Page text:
I've never been particularly great with schedules.
Or maybe it's more project prioritization I'm not good at.
Either way, it is not uncommon for me to to find myself in the absolute thick of something, running with it until I'm exhausted, and then I look up and realize, "oh. Shit. Yeah, I was supposed to do that, too."
Which is all my way of saying that, yeah, I haven't been around Do Some Damage as much lately. Not because I don't have things I want to talk about, but because because my schedule means I have to write at night. Because the novel I'm working on has crossed a few pretty important milestones. Because its hard to focus on anything else, especially when my rule has always been, "anything you want to do after has to come after you get your words down". Because I'm in the thick of it.
I've written a few novels before.
The first was so absolutely god awful I didn't even bother to edit it. I just threw the file in a folder, then threw that folder in a different folder, and then put it all on a USB drive that I've probably lost by now, thank god. There are parts of that book I remember fondly, a few turns of phrase that seemed clever. But my clearest memory is of racing towards the finish. Of a fevered writing session in which I lay down 10k words, finally typing THE END with my shirt off, absolutely pouring sweat. I remember I was alone - I hadn't had a kid yet, and my wife was on a business trip to LA. I remember it was my birthday. I think I turned 32 that day. I remember all that, but I don't remember being in the thick of it, then. I don't remember any part of writing that book where it felt like it was taking over my life. Where I felt animated by something somehow both internal and external at the same time.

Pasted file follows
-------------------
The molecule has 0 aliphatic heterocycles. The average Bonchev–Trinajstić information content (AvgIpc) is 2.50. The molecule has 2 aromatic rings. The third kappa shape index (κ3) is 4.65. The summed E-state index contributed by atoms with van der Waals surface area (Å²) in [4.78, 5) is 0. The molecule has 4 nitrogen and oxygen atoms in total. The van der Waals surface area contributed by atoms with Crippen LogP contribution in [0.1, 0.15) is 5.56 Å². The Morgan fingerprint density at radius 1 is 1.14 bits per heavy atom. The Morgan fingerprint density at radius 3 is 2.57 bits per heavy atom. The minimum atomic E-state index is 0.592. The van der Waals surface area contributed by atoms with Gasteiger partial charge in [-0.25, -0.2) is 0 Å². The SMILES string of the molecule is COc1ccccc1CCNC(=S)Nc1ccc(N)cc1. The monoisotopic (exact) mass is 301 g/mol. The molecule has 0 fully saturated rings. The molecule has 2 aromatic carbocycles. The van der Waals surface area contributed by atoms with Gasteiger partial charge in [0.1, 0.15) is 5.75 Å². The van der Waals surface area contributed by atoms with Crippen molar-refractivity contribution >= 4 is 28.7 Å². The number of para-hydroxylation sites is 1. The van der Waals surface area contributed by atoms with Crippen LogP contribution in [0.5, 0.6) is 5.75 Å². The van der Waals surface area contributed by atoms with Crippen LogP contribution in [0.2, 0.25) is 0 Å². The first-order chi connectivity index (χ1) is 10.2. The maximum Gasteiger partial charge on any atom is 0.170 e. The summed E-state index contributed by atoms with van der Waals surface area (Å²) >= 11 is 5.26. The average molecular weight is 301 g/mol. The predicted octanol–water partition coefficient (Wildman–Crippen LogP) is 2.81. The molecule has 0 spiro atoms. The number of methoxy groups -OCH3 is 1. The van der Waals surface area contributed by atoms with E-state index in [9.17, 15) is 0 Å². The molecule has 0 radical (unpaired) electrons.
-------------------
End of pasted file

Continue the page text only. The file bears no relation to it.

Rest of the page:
My second attempt at a novel was better than the first, but probably still not particularly great. I had a main character whose motivations I didn't fully understand, and an antagonist who was so clearly the better character it made several scenes hard to write. It was more ambitious than my first attempt at a novel, but it didn't quite gel. There was hope though. I remember a few times during the writing of that novel where I looked up and realized, shit, I just lost two hours. What do I do now? I was in the thick of it. That obliterating flow state, pushing creation towards the surface, blotting everything else out. I was so in the thick of it, actually, that I just realized, writing this out, I finished that novel on my birthday too. The night before my birthday, actually. The night before I turned 34.
There was another book shortly after. A lot better. A novella, called Blood Bends the Rail. You might even see this one come to light someday. It was the first thing I wrote after becoming a father, and, at the time, I can remember falling into it, but being pulled away to feed my daughter her midnight bottle. But I was never resentful of that. I was already exhausted all the time, so the thick of a new book, it was just another log on the pile, another thing to be managed. If I hadn't fallen in to it, I probably would have tossed it aside as a self-imposed burden on an already impossibly tired and genuinely freaked out new father. But the book spoke to me, and I found myself returning every night, after the midnight bottle had been delivered, falling further in again.
I almost didn't get this post up, snapping a potential streak of postless days which might have caused my Do Some Damage compatriots to start ask themselves, "wait, who do we have posting every other Wednesday, again?", because, if you can't guess, I'm in the thick of it now.
Tonight, a character I had planned to make it to the end, died unexpectedly.
Tonight, I saw an image of a new ending, flickering with life.
Tonight, I fell in to the thick of it. Deeper than I have with any other book before. And I wrote through it. I wrote until I was exhausted. But I'm so energized by it, I'm back. Posting here.
I'll be back again, two Tuesdays from now. The book won't be done by then, but I hope I'll still be in the thick of it. And I hope, whatever you're working on, you will be too.